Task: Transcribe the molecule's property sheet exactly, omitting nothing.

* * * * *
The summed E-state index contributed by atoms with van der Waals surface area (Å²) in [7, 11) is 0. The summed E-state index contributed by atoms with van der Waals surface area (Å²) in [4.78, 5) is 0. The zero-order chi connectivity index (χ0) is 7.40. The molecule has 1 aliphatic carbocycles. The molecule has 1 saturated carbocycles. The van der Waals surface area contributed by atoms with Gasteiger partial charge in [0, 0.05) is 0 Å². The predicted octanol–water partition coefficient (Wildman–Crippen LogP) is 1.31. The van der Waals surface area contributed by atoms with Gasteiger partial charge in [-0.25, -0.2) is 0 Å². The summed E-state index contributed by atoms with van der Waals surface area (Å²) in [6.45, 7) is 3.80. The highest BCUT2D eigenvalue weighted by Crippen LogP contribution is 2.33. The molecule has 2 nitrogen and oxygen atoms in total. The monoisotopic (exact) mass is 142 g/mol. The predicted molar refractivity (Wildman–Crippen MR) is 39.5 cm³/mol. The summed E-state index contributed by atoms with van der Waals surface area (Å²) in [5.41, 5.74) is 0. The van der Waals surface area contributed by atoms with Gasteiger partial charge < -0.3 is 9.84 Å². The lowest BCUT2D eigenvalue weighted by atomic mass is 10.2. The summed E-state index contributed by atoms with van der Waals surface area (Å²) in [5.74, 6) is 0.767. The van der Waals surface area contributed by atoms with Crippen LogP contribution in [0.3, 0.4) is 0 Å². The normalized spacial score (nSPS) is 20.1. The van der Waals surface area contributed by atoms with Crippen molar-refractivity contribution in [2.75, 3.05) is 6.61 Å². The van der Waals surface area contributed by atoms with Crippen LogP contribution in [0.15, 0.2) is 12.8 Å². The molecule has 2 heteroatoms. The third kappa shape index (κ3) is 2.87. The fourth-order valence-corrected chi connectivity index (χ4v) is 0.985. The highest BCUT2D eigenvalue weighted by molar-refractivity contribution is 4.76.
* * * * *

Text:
The summed E-state index contributed by atoms with van der Waals surface area (Å²) in [7, 11) is 0. The summed E-state index contributed by atoms with van der Waals surface area (Å²) in [4.78, 5) is 0. The zero-order chi connectivity index (χ0) is 7.40. The molecule has 1 aliphatic carbocycles. The molecule has 1 saturated carbocycles. The van der Waals surface area contributed by atoms with Gasteiger partial charge in [0, 0.05) is 0 Å². The predicted octanol–water partition coefficient (Wildman–Crippen LogP) is 1.31. The van der Waals surface area contributed by atoms with Gasteiger partial charge in [-0.25, -0.2) is 0 Å². The summed E-state index contributed by atoms with van der Waals surface area (Å²) in [6.45, 7) is 3.80. The highest BCUT2D eigenvalue weighted by Crippen LogP contribution is 2.33. The molecule has 2 nitrogen and oxygen atoms in total. The monoisotopic (exact) mass is 142 g/mol. The predicted molar refractivity (Wildman–Crippen MR) is 39.5 cm³/mol. The summed E-state index contributed by atoms with van der Waals surface area (Å²) in [5.41, 5.74) is 0. The van der Waals surface area contributed by atoms with Gasteiger partial charge < -0.3 is 9.84 Å². The lowest BCUT2D eigenvalue weighted by atomic mass is 10.2. The summed E-state index contributed by atoms with van der Waals surface area (Å²) in [5.74, 6) is 0.767. The van der Waals surface area contributed by atoms with Crippen LogP contribution in [0.3, 0.4) is 0 Å². The normalized spacial score (nSPS) is 20.1. The van der Waals surface area contributed by atoms with Crippen molar-refractivity contribution in [2.75, 3.05) is 6.61 Å². The van der Waals surface area contributed by atoms with Crippen LogP contribution in [0.15, 0.2) is 12.8 Å². The molecule has 2 heteroatoms. The third kappa shape index (κ3) is 2.87. The fourth-order valence-corrected chi connectivity index (χ4v) is 0.985. The highest BCUT2D eigenvalue weighted by molar-refractivity contribution is 4.76.